The Golden Knights scored first again – though not like those three quick goals in Game 3 that led to the earliest exit ever for Oettinger.

Karlsson pushed the puck up and skated to the front of the net after passing to Nicolas Roy, whose pass through traffic went off a Dallas stick before Reilly Smith got it just inside the right circle and took a shot. Karlsson’s deflection past Oettinger only 4:17 into the game was his eighth goal this postseason.

“There were a lot of rush chances,” said Smith, also with Vegas since the beginning. “I don’t think we did a good enough job of making it difficult on them. So we get another opportunity in two days.”

Tkachuk sends Panthers to Stanley Cup Final, after topping Hurricanes 4-3 for sweep

panthers stanley cup final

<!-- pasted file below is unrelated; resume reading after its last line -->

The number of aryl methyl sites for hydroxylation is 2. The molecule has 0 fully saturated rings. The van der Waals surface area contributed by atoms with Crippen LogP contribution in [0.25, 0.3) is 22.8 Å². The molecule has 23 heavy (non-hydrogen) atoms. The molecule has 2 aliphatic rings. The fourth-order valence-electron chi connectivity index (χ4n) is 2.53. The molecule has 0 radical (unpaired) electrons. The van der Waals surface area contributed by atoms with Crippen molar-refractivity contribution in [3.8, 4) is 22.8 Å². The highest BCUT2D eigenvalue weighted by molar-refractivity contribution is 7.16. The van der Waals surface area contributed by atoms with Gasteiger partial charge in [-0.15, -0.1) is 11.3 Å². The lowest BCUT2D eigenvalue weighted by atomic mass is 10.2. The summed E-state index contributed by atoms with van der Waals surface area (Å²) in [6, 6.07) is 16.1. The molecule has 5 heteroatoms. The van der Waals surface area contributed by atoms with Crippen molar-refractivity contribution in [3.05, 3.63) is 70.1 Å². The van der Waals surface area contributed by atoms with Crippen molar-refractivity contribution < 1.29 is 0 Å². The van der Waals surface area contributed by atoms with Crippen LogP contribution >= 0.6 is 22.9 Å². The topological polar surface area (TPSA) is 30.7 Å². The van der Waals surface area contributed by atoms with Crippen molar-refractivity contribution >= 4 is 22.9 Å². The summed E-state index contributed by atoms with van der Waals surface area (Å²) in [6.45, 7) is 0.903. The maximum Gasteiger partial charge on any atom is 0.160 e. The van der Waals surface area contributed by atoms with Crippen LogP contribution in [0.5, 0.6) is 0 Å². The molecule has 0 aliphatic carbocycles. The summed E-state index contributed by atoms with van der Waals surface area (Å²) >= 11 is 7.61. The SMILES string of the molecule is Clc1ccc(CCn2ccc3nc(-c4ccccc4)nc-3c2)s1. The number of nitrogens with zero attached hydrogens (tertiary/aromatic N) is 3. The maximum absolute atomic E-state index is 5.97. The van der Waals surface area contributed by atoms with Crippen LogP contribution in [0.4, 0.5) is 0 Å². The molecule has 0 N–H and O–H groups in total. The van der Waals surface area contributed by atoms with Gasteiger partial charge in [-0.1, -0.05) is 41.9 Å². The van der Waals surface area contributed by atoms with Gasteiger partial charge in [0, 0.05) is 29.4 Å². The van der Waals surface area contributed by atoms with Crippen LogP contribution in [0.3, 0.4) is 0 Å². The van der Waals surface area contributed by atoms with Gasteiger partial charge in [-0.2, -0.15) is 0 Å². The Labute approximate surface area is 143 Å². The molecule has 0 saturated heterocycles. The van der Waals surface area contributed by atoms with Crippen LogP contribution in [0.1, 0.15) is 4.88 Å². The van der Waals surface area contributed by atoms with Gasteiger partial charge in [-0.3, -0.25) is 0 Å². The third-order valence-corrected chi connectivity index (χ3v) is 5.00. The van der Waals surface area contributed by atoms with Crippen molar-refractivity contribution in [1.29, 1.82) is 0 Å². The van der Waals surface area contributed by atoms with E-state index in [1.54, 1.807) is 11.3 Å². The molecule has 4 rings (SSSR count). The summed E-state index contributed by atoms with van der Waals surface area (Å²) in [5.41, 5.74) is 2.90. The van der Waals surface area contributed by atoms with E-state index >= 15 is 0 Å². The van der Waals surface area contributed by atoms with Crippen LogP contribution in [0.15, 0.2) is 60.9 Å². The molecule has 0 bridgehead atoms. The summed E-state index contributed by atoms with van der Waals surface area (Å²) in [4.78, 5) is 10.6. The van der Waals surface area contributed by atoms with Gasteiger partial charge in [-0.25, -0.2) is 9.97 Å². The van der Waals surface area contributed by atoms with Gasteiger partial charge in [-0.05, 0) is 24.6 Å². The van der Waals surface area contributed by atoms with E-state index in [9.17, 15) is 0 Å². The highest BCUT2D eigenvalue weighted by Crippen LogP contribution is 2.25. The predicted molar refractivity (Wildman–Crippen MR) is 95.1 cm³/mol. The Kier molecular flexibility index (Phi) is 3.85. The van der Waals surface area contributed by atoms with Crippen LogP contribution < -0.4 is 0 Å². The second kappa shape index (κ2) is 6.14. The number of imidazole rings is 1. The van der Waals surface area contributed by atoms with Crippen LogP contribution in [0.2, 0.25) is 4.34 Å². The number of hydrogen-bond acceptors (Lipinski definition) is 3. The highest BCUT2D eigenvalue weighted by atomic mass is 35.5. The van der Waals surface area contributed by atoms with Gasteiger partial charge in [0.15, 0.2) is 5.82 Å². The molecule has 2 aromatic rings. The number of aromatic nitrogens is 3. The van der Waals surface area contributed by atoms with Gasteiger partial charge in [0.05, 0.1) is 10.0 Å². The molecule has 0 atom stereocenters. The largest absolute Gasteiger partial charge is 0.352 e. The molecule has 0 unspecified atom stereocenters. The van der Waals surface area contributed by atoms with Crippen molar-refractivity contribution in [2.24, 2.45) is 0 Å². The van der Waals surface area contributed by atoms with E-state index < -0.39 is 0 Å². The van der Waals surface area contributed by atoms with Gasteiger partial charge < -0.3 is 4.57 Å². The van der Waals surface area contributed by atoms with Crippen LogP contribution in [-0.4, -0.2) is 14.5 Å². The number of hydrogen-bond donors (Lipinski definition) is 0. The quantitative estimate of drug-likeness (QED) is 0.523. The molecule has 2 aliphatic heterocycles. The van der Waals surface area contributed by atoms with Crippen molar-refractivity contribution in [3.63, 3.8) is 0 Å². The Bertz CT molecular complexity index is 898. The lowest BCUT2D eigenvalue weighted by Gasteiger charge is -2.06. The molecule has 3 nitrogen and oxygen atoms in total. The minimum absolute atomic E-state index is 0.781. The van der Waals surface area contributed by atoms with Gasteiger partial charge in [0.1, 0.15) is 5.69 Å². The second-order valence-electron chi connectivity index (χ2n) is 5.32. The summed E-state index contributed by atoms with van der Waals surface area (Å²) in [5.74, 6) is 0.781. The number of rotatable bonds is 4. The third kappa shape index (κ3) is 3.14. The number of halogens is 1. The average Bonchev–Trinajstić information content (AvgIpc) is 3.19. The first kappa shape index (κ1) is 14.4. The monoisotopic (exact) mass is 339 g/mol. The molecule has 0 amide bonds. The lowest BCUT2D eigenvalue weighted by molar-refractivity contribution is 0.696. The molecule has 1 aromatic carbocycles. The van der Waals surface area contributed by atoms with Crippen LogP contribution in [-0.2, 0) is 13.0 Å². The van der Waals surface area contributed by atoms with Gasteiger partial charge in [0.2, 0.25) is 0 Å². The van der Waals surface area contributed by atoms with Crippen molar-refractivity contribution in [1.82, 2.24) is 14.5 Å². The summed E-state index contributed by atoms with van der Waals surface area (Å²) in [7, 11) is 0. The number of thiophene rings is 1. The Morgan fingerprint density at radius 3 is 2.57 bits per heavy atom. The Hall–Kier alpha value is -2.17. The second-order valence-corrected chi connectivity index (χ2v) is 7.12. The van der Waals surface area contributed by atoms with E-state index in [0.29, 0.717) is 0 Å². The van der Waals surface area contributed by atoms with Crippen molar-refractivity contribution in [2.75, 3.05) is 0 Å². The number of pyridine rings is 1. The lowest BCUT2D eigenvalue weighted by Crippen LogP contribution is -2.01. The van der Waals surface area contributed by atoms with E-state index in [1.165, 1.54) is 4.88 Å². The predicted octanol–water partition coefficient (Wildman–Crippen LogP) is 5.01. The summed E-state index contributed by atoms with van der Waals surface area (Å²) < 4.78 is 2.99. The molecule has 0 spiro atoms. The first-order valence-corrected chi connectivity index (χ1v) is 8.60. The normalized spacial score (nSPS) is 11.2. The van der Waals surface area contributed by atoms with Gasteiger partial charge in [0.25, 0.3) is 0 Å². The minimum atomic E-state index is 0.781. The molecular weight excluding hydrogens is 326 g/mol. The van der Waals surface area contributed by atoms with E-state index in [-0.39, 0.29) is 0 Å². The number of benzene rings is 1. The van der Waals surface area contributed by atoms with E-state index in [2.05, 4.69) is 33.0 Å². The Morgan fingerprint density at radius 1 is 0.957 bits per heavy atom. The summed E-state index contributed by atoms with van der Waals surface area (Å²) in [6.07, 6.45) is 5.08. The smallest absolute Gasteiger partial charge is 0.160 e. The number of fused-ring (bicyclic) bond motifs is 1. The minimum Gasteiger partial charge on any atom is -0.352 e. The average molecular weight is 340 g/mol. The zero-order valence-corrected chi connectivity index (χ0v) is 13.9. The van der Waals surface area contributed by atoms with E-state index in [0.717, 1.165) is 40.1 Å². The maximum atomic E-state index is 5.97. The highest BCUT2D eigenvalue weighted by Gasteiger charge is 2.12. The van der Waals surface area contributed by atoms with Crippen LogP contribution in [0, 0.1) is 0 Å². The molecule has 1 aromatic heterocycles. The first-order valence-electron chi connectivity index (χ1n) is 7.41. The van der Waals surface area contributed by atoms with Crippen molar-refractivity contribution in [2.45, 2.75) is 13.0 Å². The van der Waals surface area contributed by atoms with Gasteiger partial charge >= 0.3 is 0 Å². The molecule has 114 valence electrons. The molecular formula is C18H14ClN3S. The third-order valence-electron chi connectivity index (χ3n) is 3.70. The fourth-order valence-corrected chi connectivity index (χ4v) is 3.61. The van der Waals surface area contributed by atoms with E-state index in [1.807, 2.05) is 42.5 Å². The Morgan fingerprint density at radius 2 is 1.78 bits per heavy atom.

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SUNRISE, Fla. — Matthew Tkachuk delivered for Florida, again. Sergei Bobrovsky denied Carolina, again.

The wait is over: After 27 years, the Florida Panthers – a hockey punchline no more – are again going to play for the game’s grandest prize.

Tkachuk got his second goal of the game with 4.9 seconds left, lifting the Panthers past the Carolina Hurricanes 4-3 and into the Stanley Cup Final for the first time since 1996 after sweeping the Eastern Conference final.

The Panthers will play either Vegas or Dallas for the Stanley Cup starting sometime next week; Vegas currently leads the Western Conference title series 3-0.

“This was pure joy,” Panthers coach Paul Maurice said.

Bobrovsky stopped 36 shots to cap his stellar series – four games, four one-goal wins, three of them basically in sudden death, a .966 save percentage after stopping 174 of the 180 shots he faced. The first two wins were in overtime, and this one may as well have been.